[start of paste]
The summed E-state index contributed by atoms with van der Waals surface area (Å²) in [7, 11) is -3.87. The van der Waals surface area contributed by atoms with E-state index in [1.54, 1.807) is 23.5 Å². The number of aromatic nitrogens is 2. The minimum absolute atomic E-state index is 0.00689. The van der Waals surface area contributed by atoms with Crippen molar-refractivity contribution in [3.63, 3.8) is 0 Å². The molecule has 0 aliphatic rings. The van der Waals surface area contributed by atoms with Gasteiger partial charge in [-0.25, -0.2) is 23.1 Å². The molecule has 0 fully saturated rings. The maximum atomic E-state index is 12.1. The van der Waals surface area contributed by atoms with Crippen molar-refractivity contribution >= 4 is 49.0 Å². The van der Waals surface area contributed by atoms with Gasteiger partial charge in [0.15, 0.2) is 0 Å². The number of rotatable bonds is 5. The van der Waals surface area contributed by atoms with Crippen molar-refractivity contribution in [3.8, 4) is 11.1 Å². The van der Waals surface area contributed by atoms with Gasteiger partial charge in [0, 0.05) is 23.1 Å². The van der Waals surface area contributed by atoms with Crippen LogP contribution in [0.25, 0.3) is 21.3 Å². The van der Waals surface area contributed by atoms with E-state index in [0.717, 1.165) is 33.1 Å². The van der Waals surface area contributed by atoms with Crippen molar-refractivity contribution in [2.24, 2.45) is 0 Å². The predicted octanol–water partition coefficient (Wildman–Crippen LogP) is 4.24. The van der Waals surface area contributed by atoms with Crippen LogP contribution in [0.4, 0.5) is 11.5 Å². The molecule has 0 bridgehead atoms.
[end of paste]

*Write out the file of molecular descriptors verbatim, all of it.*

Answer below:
The summed E-state index contributed by atoms with van der Waals surface area (Å²) in [7, 11) is -3.87. The van der Waals surface area contributed by atoms with E-state index in [1.54, 1.807) is 23.5 Å². The number of aromatic nitrogens is 2. The minimum absolute atomic E-state index is 0.00689. The van der Waals surface area contributed by atoms with Crippen molar-refractivity contribution in [3.63, 3.8) is 0 Å². The molecule has 0 aliphatic rings. The van der Waals surface area contributed by atoms with Gasteiger partial charge in [-0.25, -0.2) is 23.1 Å². The molecule has 0 fully saturated rings. The maximum atomic E-state index is 12.1. The van der Waals surface area contributed by atoms with Crippen molar-refractivity contribution >= 4 is 49.0 Å². The van der Waals surface area contributed by atoms with Gasteiger partial charge in [0.15, 0.2) is 0 Å². The number of rotatable bonds is 5. The van der Waals surface area contributed by atoms with Crippen molar-refractivity contribution in [3.8, 4) is 11.1 Å². The van der Waals surface area contributed by atoms with Gasteiger partial charge in [0, 0.05) is 23.1 Å². The van der Waals surface area contributed by atoms with Crippen LogP contribution in [0.25, 0.3) is 21.3 Å². The van der Waals surface area contributed by atoms with E-state index in [0.717, 1.165) is 33.1 Å². The van der Waals surface area contributed by atoms with Crippen molar-refractivity contribution in [2.24, 2.45) is 0 Å². The predicted octanol–water partition coefficient (Wildman–Crippen LogP) is 4.24. The van der Waals surface area contributed by atoms with Crippen LogP contribution in [0.4, 0.5) is 11.5 Å². The molecule has 0 bridgehead atoms.